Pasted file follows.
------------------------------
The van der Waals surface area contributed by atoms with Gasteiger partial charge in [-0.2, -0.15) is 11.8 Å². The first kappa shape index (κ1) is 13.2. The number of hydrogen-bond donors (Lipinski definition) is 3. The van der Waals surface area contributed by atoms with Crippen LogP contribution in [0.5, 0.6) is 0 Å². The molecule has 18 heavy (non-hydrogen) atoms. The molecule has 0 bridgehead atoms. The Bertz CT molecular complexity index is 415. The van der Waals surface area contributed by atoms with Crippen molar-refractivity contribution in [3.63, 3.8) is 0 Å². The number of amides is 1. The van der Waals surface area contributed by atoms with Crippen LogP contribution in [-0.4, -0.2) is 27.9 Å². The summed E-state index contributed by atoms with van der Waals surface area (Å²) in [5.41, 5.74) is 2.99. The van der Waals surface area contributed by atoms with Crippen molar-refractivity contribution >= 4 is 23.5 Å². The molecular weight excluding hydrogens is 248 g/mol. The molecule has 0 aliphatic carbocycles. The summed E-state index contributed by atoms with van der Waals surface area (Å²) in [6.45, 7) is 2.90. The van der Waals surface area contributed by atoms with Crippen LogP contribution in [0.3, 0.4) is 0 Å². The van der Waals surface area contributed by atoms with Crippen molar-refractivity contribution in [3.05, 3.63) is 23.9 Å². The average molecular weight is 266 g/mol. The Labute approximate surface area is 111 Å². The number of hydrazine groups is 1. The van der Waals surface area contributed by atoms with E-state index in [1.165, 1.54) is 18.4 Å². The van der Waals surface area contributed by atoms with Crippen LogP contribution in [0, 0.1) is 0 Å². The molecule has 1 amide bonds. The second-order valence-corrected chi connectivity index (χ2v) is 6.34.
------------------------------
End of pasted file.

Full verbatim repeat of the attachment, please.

The van der Waals surface area contributed by atoms with Gasteiger partial charge in [-0.2, -0.15) is 11.8 Å². The first kappa shape index (κ1) is 13.2. The number of hydrogen-bond donors (Lipinski definition) is 3. The van der Waals surface area contributed by atoms with Crippen LogP contribution in [0.5, 0.6) is 0 Å². The molecule has 18 heavy (non-hydrogen) atoms. The molecule has 0 bridgehead atoms. The Bertz CT molecular complexity index is 415. The van der Waals surface area contributed by atoms with Crippen molar-refractivity contribution in [3.63, 3.8) is 0 Å². The number of amides is 1. The van der Waals surface area contributed by atoms with Crippen LogP contribution in [-0.4, -0.2) is 27.9 Å². The summed E-state index contributed by atoms with van der Waals surface area (Å²) in [5.41, 5.74) is 2.99. The van der Waals surface area contributed by atoms with Crippen molar-refractivity contribution >= 4 is 23.5 Å². The molecular weight excluding hydrogens is 248 g/mol. The molecule has 0 aliphatic carbocycles. The summed E-state index contributed by atoms with van der Waals surface area (Å²) in [6.45, 7) is 2.90. The van der Waals surface area contributed by atoms with Crippen LogP contribution in [0.3, 0.4) is 0 Å². The van der Waals surface area contributed by atoms with Crippen molar-refractivity contribution in [3.05, 3.63) is 23.9 Å². The average molecular weight is 266 g/mol. The Labute approximate surface area is 111 Å². The number of hydrazine groups is 1. The van der Waals surface area contributed by atoms with E-state index in [1.165, 1.54) is 18.4 Å². The van der Waals surface area contributed by atoms with Crippen LogP contribution in [0, 0.1) is 0 Å². The molecule has 1 amide bonds. The second-order valence-corrected chi connectivity index (χ2v) is 6.34.